The Ritz at the Bourse Theater sits just one block away from Philadelphia’s Independence Hall, where a group of privileged and aggrieved male colonists first declared their independence from Britain over two centuries ago. The following decade, a similar set debated and ultimately succeeded in drafting a document that exclusively secured its personal and political rights, leaving little for anyone else.
Although significant progress has been made from this Constitutional framework, New York filmmakers Amy Sewell and Susan Toffler, who hosted a screening of their documentary, what’s your point, honey? at the Ritz last Thursday evening, believe there are still some major gains to be made.
What’s your point, honey? explores gender inequality in American culture, an issue the filmmakers believe has largely been overlooked by the public. “What we’ve learned from this whole Hillary thing is that people are waking up to the fact that [inequality] has been subtle, but it’s still there,” says Toffler. “We’re not as far along as we might like to think.”
Similar to Sewell’s previous film, the award-winning documentary Mad Hot Ballroom, children play a critical role in what’s your point, honey? Armed with pockets full of loaded questions, three 10 year-old “tween” girls cruise the streets of New York on their scooters interrogating young boys and men about the possibility of a female president. Answers range from the sincere, such as from the West African postal worker whose home country already has a female head of state, to the patronizing, such as from startled-looking men who can only offer, “What are we going to do about it?”
For Sewell and Toffler, dialogue is the first step, with the film serving more as a conversation starter about gender inequality than an attack on the institutions that have traditionally left women underrepresented. While the film entertains the idea of seating a woman in the Oval Office by the year 2024, what’s your point? pushes the greater goal of equal representation in business and politics. And it does so without so much as a glimpse at the women who’ve successfully cracked the outer walls of Washington.
Indeed, the only time politicians of either gender are shown in the film are in the halls of Madame Tussauds, where the waxen likenesses of President Bush, John F. Kennedy and Sen. Hillary Clinton take on their most monolithic forms. It is an endearing and honest moment enhanced by the three young girls who pose playfully at the sides of these stoic political heavyweights — a scene that dutifully serves the larger aim of the documentary.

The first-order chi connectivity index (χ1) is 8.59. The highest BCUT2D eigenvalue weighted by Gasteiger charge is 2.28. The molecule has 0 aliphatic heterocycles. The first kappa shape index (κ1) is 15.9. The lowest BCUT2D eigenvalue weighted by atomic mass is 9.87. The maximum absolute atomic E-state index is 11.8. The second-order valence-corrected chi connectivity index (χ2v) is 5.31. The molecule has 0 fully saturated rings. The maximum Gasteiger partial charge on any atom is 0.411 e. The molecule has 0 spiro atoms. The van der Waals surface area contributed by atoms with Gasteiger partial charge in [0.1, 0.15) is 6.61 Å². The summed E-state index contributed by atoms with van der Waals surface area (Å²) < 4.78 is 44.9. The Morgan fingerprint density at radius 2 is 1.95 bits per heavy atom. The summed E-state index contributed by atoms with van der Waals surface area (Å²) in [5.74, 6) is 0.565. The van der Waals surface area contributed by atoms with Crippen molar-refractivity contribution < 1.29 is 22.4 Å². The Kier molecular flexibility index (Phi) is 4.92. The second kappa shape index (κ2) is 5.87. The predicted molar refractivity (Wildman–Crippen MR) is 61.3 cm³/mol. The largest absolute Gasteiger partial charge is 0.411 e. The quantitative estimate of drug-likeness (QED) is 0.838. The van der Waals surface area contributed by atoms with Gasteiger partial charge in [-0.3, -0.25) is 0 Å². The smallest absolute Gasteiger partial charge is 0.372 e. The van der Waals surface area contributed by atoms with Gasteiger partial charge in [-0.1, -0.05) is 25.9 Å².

Rather than focus on Sen. Clinton — who Sewell and Toffler are quick to point out announced her candidacy well after they began filming in 2005 — or any other seated politician, the film instead follows seven 20 year-old girls from universities across the country as they pursue internships at various New York firms, from the National Football League to, in an unfortunate coincidence, the office of former New York Governor Eliot Spitzer. All seven girls were finalists of Project 2024, an annual collaboration between CosmoGirl! magazine and The White House Project promoting the equal representation of women in politics, business and culture through real-world experience.
Sewell and Toffler wanted to showcase these ordinary girls as realistic role models for younger generations as a way to “pass the baton of the fight against gender inequality,” as Sewell says. “If you look at seven 20 year-olds and they’re doing public service now, they’re going to be doing it later. This is who we want to run for president.”
“You can’t be what you can’t see,” Toffler says.
Too often, the film suggests, what young audiences do see are the pervasive and potentially harmful media messages embedded in popular culture and advertising, which can profoundly shape and reinforce how children and teenagers perceive gender.
While the interweaving narratives of seven college students, three 10 year-olds and a group of 15 year-olds nearly prevent the film from having a central focus, all the essentials of an informed conversation about gender are present — history, politics, economics, popular culture and media analysis. Through this well-rounded combination, Sewell and Toffler have succeeded in their presentations of positive, real-world role models for the younger generation in a greater context.
As to whether the film succeeds in its attempt to move politics “beyond gender to agenda,” maybe even to the point of electing a female president, only time will tell.